Don't worry; we are starting to get closer to disclosing where you have an edge.

To some extent the speculator will have to cover losses. This is done in one of two ways:

1)     Essentially, the opposite of taking profit. The speculator says that he has had enough of losing & just bails out of the position.

2)     The speculator has a certain dollar amount that they are willing to lose. Now, remember, since it is not known what that amount is nor is it known where they got in, we simply can't know when they will get out.

Now let me interrupt with a little story. It was back in 2002 & a customer/friend of mine comes up to my office & shows me his brokerage statement. His final balance was a little more than one million dollars. I don't remember how long it took him to make this but it wasn't more then three or four months. I told him to be careful because by this time I was already trading for 15 years & I knew that trading with a gut feeling cannot achieve such returns in the long run. Anyway, to make a short story even shorter, it wasn't more then one month later, and he was back ashen faced. When I asked what was happening, he whispered “margin.”  To this day I don't know why I had not warned him of this as I should have known that this was the only way for him to make so much in so little time. You see, the margin is a silent killer. Just the mere fact of getting a call from your broker saying that you have to pay up or else . . .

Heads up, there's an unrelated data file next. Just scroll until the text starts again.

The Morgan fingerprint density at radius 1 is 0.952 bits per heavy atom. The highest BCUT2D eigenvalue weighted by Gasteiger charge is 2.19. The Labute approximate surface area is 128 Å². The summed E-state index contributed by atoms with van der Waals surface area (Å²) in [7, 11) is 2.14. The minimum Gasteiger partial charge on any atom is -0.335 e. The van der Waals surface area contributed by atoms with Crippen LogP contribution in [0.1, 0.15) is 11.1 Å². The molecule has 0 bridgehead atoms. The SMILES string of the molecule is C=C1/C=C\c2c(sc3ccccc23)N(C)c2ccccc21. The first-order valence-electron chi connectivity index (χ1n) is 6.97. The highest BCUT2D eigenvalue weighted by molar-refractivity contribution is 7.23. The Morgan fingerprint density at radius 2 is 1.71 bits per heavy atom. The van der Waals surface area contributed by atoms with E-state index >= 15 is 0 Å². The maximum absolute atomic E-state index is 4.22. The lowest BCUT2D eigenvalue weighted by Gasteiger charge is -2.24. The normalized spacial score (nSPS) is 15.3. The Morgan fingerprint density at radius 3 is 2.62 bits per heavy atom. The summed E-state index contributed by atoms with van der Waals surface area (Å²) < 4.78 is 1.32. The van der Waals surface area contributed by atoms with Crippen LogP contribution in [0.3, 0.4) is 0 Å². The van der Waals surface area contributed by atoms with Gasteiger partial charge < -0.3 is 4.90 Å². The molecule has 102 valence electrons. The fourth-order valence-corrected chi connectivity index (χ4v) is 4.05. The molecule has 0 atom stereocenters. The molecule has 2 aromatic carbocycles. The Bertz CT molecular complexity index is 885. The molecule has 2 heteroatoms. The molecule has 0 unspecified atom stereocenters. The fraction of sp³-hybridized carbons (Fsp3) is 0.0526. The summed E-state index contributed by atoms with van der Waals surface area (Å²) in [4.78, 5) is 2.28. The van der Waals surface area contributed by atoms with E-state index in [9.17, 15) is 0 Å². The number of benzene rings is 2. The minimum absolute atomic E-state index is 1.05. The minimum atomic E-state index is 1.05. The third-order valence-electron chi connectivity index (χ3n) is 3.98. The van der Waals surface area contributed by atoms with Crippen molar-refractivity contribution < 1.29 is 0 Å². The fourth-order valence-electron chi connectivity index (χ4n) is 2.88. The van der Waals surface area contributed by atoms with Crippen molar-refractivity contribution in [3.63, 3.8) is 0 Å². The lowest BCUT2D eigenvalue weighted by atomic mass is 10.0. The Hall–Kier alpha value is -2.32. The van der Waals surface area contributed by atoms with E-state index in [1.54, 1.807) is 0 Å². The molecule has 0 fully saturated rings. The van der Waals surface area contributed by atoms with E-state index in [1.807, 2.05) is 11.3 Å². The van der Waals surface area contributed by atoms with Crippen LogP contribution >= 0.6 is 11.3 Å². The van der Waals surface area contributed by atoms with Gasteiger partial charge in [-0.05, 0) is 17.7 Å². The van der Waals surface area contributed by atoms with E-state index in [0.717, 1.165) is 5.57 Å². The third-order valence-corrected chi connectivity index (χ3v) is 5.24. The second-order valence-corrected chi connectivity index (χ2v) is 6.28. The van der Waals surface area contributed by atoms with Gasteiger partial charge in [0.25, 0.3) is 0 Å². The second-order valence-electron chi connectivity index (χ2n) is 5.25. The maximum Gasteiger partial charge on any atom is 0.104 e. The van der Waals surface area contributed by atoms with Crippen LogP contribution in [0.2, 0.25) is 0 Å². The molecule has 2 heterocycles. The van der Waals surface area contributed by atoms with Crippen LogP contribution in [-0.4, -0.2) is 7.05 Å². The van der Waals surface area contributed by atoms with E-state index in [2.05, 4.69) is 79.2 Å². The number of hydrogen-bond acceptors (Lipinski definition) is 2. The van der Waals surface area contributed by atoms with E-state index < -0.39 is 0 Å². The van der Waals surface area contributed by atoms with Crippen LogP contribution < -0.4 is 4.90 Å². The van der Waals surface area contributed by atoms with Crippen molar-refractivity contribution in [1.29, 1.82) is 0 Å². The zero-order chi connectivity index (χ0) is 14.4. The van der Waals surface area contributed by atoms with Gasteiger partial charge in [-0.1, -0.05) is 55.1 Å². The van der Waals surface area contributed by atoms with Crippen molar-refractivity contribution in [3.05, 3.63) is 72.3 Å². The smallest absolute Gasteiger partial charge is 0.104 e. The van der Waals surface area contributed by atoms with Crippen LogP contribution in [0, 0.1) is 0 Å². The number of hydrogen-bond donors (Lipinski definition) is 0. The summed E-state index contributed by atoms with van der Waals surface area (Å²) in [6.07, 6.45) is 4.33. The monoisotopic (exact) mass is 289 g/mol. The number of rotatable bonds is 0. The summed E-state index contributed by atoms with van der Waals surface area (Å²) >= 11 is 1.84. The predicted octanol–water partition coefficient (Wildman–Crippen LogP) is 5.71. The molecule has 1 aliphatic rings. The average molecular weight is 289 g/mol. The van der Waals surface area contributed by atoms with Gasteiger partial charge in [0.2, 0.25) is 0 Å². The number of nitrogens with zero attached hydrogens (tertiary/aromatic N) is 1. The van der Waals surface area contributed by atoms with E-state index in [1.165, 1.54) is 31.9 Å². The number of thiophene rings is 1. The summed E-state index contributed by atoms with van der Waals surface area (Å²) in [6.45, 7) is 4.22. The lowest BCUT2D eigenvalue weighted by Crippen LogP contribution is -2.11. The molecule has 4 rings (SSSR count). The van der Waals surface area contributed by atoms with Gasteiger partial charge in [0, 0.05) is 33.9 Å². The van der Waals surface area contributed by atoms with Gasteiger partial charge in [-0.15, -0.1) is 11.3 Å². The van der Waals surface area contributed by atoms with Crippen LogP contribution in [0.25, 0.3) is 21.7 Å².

This changes the way your thought process works. From having a rational train of though of where you want to buy or sell you go to thinking what can I do to get this guy off the phone! Another thing is that for some reason or other the margin clerks only call you when the extreme is happening. I feel that if I had the ability to take the other side of any trade that is happening because of a margin call I would be extremely rich.

Now back to the program.

All three classes of traders that I spoke about before have margin issues. The least is the scalper because he isn't really holding any positions it doesn't really matter to him. Nevertheless, in order for someone to make a lot of money as a scalper he needs to trade on a large scale. So if a scalper trades 10 times a day with one contract of 5000 ozs silver, then each ˝ penny that he makes comes to only $25.00. I don't know anyone in this business that will be happy to earn $250 a day & remember the 5000 represents $50,000 of underlying value. Also keep in mind that no person is right all ten times. So what does the scalper need to do? He has to over trade so instead of trading just 1 contract he has to trade several.